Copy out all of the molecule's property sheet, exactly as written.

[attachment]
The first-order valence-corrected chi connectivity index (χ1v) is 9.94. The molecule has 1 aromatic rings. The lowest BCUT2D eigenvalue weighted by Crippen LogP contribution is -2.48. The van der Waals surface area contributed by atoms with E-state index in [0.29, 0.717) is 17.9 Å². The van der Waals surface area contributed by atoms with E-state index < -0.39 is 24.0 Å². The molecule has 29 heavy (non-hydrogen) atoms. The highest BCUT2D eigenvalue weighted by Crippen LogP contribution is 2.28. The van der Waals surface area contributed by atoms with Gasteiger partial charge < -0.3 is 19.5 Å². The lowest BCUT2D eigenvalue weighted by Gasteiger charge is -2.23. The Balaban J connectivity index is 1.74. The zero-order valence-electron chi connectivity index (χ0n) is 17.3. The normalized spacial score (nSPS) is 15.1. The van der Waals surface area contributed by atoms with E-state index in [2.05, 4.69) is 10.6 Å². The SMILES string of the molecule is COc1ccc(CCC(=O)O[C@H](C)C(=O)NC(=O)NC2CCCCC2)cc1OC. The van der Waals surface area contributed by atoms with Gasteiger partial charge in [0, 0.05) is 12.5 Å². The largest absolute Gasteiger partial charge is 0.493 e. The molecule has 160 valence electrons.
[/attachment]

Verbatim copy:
The first-order valence-corrected chi connectivity index (χ1v) is 9.94. The molecule has 1 aromatic rings. The lowest BCUT2D eigenvalue weighted by Crippen LogP contribution is -2.48. The van der Waals surface area contributed by atoms with E-state index in [0.29, 0.717) is 17.9 Å². The van der Waals surface area contributed by atoms with E-state index < -0.39 is 24.0 Å². The molecule has 29 heavy (non-hydrogen) atoms. The highest BCUT2D eigenvalue weighted by Crippen LogP contribution is 2.28. The van der Waals surface area contributed by atoms with Gasteiger partial charge < -0.3 is 19.5 Å². The lowest BCUT2D eigenvalue weighted by Gasteiger charge is -2.23. The Balaban J connectivity index is 1.74. The zero-order valence-electron chi connectivity index (χ0n) is 17.3. The normalized spacial score (nSPS) is 15.1. The van der Waals surface area contributed by atoms with E-state index in [2.05, 4.69) is 10.6 Å². The SMILES string of the molecule is COc1ccc(CCC(=O)O[C@H](C)C(=O)NC(=O)NC2CCCCC2)cc1OC. The van der Waals surface area contributed by atoms with Gasteiger partial charge in [0, 0.05) is 12.5 Å². The largest absolute Gasteiger partial charge is 0.493 e. The molecule has 160 valence electrons.